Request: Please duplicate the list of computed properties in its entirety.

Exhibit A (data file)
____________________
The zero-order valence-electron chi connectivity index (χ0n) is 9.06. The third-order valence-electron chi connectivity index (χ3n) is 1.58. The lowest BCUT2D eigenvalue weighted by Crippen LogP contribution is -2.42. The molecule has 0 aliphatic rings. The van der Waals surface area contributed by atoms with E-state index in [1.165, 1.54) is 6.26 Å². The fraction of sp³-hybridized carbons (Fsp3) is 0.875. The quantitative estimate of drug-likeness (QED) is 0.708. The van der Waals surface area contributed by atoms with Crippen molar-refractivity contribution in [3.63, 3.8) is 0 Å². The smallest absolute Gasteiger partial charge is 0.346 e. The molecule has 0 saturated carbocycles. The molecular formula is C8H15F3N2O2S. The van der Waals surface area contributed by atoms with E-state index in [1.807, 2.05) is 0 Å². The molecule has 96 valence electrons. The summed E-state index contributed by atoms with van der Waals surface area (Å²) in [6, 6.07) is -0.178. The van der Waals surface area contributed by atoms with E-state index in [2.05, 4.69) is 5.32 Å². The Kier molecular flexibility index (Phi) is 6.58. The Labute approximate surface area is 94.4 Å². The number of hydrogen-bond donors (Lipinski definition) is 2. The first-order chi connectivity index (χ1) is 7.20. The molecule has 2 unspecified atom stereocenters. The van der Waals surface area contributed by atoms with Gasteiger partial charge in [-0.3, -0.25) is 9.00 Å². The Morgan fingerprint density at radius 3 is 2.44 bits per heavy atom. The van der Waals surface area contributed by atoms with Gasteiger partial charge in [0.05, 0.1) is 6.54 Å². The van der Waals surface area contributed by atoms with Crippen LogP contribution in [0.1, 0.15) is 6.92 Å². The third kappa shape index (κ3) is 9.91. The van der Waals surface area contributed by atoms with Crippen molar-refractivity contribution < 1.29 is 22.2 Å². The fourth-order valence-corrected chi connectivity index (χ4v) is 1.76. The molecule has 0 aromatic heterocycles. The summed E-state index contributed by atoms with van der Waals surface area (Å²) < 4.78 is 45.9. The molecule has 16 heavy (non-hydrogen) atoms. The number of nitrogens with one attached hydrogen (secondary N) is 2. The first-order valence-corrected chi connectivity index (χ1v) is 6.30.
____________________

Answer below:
The zero-order valence-electron chi connectivity index (χ0n) is 9.06. The third-order valence-electron chi connectivity index (χ3n) is 1.58. The lowest BCUT2D eigenvalue weighted by Crippen LogP contribution is -2.42. The molecule has 0 aliphatic rings. The van der Waals surface area contributed by atoms with E-state index in [1.165, 1.54) is 6.26 Å². The fraction of sp³-hybridized carbons (Fsp3) is 0.875. The quantitative estimate of drug-likeness (QED) is 0.708. The van der Waals surface area contributed by atoms with Crippen molar-refractivity contribution in [3.63, 3.8) is 0 Å². The smallest absolute Gasteiger partial charge is 0.346 e. The molecule has 0 saturated carbocycles. The molecular formula is C8H15F3N2O2S. The van der Waals surface area contributed by atoms with E-state index in [1.807, 2.05) is 0 Å². The molecule has 96 valence electrons. The summed E-state index contributed by atoms with van der Waals surface area (Å²) in [6, 6.07) is -0.178. The van der Waals surface area contributed by atoms with E-state index in [2.05, 4.69) is 5.32 Å². The Kier molecular flexibility index (Phi) is 6.58. The Labute approximate surface area is 94.4 Å². The number of hydrogen-bond donors (Lipinski definition) is 2. The first-order chi connectivity index (χ1) is 7.20. The molecule has 2 unspecified atom stereocenters. The van der Waals surface area contributed by atoms with Gasteiger partial charge in [-0.3, -0.25) is 9.00 Å². The Morgan fingerprint density at radius 3 is 2.44 bits per heavy atom. The van der Waals surface area contributed by atoms with Gasteiger partial charge in [0.05, 0.1) is 6.54 Å². The van der Waals surface area contributed by atoms with Crippen LogP contribution in [0.1, 0.15) is 6.92 Å². The third kappa shape index (κ3) is 9.91. The van der Waals surface area contributed by atoms with Crippen molar-refractivity contribution < 1.29 is 22.2 Å². The fourth-order valence-corrected chi connectivity index (χ4v) is 1.76. The molecule has 0 aromatic heterocycles. The summed E-state index contributed by atoms with van der Waals surface area (Å²) < 4.78 is 45.9. The molecule has 16 heavy (non-hydrogen) atoms. The number of nitrogens with one attached hydrogen (secondary N) is 2. The first-order valence-corrected chi connectivity index (χ1v) is 6.30.